Revealing the dark side of cyber-attacks:

Interest in cryptocurrencies grew as more businesses announced that they would accept bitcoin payments. “Fueled by the chaos around bitcoin,” cryptocurrency’s price increased by almost 400 percent between October 2020 and April 2021, leading to an increase of 192% in cryptocurrency-related email hack attempts.

According to Barracuda Networks, a supplier of cloud-enabled security solutions, hackers are taking advantage of the chances which help them to deceive potential victims and maximize the revenues they may gain from their assaults.

“The digital format of cryptocurrencies make them decentralized in nature and without any regulations, they have become the currency of choice for cybercriminals,” Murali Urs, Country Manager, Barracuda Networks-India, said in a statement.

“It fuelled and enabled a multi-billion economy of ransomware, cyber-extortion and impersonation. These attacks are targeting not just private businesses, but also critical infrastructure, so they increasingly pose a national security risk,” Urs chimed in.

Urs also stated that the recent high-profile assaults in the United States on organizations such as Colonial Pipeline and JBS are likely to increase interest in the government’s participation and supervision of bitcoin.

Extortion assaults in which hackers pretend to have a compromising video or information that will be revealed to the public unless the target does not pay to lie low are carried out using bitcoin. “While this scheme has been around for some time, as the price of bitcoin climbed, cybercriminals started including it as part of their business email compromise attacks impersonating employees within an organisation,” the report remarked.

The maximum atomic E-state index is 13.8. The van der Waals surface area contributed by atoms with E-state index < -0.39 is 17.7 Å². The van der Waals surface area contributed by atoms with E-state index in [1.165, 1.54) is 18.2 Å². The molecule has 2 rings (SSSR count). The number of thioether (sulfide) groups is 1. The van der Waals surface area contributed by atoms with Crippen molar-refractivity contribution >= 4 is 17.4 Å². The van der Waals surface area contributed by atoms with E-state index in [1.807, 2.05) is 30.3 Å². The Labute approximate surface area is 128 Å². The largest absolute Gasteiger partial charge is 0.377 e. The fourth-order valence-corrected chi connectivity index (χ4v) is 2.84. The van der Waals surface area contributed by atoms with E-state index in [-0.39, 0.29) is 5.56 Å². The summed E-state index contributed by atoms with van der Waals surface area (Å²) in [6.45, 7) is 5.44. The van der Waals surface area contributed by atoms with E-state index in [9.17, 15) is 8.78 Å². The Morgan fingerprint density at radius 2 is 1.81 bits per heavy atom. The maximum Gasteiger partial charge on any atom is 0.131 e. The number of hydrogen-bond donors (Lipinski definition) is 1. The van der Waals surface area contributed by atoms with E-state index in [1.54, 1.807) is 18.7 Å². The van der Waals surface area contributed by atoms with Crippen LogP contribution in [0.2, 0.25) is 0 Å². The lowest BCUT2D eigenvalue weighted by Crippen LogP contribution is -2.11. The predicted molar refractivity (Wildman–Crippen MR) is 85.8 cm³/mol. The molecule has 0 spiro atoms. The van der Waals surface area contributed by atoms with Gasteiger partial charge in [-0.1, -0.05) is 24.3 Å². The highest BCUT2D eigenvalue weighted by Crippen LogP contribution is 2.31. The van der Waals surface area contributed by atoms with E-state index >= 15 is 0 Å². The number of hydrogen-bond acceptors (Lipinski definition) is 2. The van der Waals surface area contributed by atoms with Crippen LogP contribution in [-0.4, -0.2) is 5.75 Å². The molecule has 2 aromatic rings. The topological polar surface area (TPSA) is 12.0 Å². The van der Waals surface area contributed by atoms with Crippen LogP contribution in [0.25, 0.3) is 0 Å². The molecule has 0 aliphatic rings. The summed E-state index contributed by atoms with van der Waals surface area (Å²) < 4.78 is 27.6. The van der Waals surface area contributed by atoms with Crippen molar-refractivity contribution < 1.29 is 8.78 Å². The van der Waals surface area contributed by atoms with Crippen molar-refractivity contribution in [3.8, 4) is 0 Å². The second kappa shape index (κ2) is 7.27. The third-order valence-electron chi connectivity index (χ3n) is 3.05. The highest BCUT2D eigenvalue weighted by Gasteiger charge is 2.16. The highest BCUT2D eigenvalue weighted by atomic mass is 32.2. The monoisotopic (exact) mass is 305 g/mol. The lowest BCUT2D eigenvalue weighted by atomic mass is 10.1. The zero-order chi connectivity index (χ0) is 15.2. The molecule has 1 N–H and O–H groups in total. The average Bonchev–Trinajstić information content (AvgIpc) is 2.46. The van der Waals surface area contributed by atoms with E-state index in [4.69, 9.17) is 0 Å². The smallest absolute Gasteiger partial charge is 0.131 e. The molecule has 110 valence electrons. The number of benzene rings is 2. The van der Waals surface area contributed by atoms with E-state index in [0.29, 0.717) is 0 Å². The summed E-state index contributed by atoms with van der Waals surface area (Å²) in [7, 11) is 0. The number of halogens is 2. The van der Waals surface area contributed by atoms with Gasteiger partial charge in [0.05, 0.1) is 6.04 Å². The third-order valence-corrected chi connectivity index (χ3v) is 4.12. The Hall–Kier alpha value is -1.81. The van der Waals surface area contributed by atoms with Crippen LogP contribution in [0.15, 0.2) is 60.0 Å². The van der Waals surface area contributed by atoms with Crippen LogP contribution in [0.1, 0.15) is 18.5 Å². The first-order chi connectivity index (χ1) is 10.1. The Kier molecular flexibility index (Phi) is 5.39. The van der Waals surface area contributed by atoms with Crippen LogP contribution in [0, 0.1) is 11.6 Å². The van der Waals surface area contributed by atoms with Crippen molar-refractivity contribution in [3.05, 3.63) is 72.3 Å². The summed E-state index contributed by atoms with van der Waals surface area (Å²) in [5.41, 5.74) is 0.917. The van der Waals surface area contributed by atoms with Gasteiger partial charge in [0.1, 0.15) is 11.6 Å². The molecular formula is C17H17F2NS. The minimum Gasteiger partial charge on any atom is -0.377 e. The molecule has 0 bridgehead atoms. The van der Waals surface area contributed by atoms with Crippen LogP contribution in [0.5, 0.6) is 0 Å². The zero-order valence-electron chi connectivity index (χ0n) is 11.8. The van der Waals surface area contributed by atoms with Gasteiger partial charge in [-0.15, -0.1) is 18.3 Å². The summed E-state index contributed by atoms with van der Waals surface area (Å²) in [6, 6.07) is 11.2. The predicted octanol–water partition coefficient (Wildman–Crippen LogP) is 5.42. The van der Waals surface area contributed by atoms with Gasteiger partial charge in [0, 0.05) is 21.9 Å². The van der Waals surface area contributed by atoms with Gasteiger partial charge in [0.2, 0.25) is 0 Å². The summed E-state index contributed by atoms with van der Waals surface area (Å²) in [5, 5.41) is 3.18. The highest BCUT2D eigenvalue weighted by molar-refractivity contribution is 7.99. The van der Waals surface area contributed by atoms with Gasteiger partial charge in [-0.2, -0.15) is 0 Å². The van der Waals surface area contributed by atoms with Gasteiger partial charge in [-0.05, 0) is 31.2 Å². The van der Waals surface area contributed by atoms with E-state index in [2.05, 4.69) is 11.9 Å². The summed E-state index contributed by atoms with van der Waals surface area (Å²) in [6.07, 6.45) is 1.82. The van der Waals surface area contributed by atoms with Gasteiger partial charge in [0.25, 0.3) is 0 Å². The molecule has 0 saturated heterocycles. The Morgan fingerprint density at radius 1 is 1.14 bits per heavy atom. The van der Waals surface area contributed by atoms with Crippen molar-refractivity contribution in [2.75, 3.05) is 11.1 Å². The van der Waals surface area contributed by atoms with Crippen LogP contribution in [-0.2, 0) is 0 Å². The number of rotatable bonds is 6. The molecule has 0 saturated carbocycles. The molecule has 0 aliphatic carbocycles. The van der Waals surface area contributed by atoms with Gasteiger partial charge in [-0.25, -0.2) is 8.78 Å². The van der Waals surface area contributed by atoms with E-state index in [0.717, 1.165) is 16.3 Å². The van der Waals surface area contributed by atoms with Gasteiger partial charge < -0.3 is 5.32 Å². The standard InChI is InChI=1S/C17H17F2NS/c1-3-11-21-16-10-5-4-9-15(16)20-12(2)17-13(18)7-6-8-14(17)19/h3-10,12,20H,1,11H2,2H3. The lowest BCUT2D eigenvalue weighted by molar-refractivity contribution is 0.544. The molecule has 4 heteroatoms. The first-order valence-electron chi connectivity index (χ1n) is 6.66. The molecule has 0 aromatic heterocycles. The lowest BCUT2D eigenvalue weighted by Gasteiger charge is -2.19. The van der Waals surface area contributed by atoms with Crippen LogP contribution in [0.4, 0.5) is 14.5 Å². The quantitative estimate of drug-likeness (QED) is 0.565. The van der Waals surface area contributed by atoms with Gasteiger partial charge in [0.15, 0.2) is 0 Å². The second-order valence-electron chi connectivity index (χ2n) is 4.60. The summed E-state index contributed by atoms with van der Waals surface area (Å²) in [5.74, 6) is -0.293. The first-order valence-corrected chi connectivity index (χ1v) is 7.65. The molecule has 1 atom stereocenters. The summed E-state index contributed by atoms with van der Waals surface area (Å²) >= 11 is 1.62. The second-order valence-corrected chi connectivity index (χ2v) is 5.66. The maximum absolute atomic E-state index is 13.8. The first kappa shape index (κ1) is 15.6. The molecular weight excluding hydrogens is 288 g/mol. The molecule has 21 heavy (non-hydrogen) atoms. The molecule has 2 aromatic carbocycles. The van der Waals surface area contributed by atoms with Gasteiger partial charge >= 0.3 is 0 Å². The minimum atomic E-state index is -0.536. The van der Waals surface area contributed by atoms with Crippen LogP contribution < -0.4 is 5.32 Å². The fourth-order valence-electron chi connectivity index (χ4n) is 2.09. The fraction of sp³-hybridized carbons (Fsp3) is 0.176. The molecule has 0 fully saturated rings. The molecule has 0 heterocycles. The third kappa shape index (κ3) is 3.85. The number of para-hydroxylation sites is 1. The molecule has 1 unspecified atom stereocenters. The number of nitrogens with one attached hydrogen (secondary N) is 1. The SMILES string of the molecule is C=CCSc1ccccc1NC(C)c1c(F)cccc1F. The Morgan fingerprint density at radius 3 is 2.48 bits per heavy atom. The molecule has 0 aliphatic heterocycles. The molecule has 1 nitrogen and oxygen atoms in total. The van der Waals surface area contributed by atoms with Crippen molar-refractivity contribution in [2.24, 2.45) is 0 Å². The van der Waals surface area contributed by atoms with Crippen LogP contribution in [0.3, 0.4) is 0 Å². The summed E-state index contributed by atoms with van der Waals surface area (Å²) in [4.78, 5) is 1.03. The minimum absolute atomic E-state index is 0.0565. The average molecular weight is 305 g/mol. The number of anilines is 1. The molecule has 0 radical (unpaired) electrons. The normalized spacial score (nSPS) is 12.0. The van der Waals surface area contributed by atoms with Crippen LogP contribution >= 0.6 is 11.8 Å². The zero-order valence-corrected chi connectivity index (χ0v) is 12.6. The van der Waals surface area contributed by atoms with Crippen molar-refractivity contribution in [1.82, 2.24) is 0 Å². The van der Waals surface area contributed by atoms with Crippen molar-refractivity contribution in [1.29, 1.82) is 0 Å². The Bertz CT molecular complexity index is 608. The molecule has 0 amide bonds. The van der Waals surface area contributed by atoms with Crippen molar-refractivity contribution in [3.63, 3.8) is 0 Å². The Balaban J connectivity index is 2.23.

While this method has been there for a while, when the price of bitcoin rose, hackers began including it into their corporate email breach assaults impersonating workers inside a company.

They customize and target these emails in order to convince their victims to buy bitcoin, give to bogus organizations, or even pay a bogus vendor invoice with cryptocurrencies. According to the study, hackers employ words like “urgent today” or “before the day runs out” to generate a sense of urgency. Their common call to action is for their victim to go to the “nearest bitcoin machine.” They also play on their victims’ emotions by requesting that a payment be made in the form of a “charity donation,” making them feel they are doing something nice.

Because of the fast rise in the perceived value of bitcoin, ransomware assaults have become more lethal than ever.

“The possible reasons contributing towards the skyrocketing demands are: Fewer organizations choosing to take the hit by actually paying the ransom; Ransomware payments are getting traced by law enforcement agencies and strict actions are being taken; and, with the price of cryptocurrency going up, it is costing more for organizations to pay out to the cybercriminals,” it explained. Ransom demands in 2019 varied from a few thousand dollars to $2 million at the high end. By mid-2021, the majority of requests were in the millions, with a substantial percentage exceeding $20 million.

“Organizations need to protect their users from such attacks by training them on the latest email threats so that they are able to recognize the latest tactics used by hackers. They should make phishing simulation a part of their security awareness training,” The company has been using artificial intelligence and language translation skills to analyze the language used in cryptocurrency-related BEC attacks and identify keywords and calls to action used by hackers to encourage their victims.